SEQ borrows some of the main visual elements established by the Main Quadrangle, particularly the quadrangular arrangement with an arcade surrounding a central gathering space.

As Marfatia describes, “It feels like they’re all of the same family.” 

And yet, both places have their own individual feel and there are notable differences between the two.

For example, all four of the new SEQ buildings are taller than those at Main Quad. They have a different shape – an L – and instead of using sandstone, limestone is used. The roofline is simple and continuous, as opposed to the Main Quad’s complex roof form. 

Huang Engineering Center building, an architectural balance of soft arches and sharp-angled planes.

Huang Engineering Center, part of the Science and Engineering Quad | L.A. Cicero

In addition, the arcade is not embedded onto the building but is applied onto its frame; that is, instead of appearing as part of the building’s façade, the arcade is attached onto the building’s exterior.

The layout is also asymmetrical – a feature that is purposefully emphasized in the design.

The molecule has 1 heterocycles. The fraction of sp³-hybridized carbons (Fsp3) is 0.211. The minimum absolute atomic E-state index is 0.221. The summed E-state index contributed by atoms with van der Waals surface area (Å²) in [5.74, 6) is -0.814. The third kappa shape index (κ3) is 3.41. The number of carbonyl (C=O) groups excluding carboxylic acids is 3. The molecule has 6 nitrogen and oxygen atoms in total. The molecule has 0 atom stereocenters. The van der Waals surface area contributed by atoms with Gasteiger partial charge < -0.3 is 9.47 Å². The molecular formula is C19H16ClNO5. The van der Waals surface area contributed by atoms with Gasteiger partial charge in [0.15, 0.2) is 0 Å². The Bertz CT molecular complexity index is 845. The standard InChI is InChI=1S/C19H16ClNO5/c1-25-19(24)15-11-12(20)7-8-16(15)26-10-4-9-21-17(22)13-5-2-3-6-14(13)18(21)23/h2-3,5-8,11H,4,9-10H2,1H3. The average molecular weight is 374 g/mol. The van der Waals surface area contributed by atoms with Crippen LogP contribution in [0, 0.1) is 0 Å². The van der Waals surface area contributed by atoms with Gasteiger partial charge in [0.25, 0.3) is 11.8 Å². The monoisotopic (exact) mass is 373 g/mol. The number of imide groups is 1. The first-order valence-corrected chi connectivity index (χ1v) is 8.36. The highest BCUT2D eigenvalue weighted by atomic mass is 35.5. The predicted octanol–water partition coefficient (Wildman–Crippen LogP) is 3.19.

“The most important detail to understand the difference between the Main Quadrangle and SEQ is the arch,” Marfatia. “The arch can be used as a way to understand how the design evolves.”

For example, the arches at the SEQ are flatter compared to the arches at the Main Quad, which are also varied: Some are “half-round,” others “extruded,” and at each portal, there are “triple arches.” 

Architecture as a reflection of the times 

Marfatia remembers the first time she came to the Stanford campus, some 20 years ago, to begin her work in Land, Buildings & Real Estate (LBRE), the unit on campus responsible for the stewardship of Stanford lands, its buildings, and real estate assets.

As she walked around the grounds, it was “love at first sight,” she said. “I fell in love with the way the whole campus unfolded.”

In her role as Stanford’s preservation architect, she works with University Architect David Lenox and others at LBRE to adapt and maintain some of the many iconic buildings across campus. 

Marfatia views architecture as a reflection of the times.

“It is dependent on the known technology and the fact that there are social constructs that influence how architecture is realized,” Marfatia said. 

Marfatia also offers two full-day classes, held over a weekend, through Continuing Studies, where she takes members of the community across campus and shares how Stanford has evolved over decades.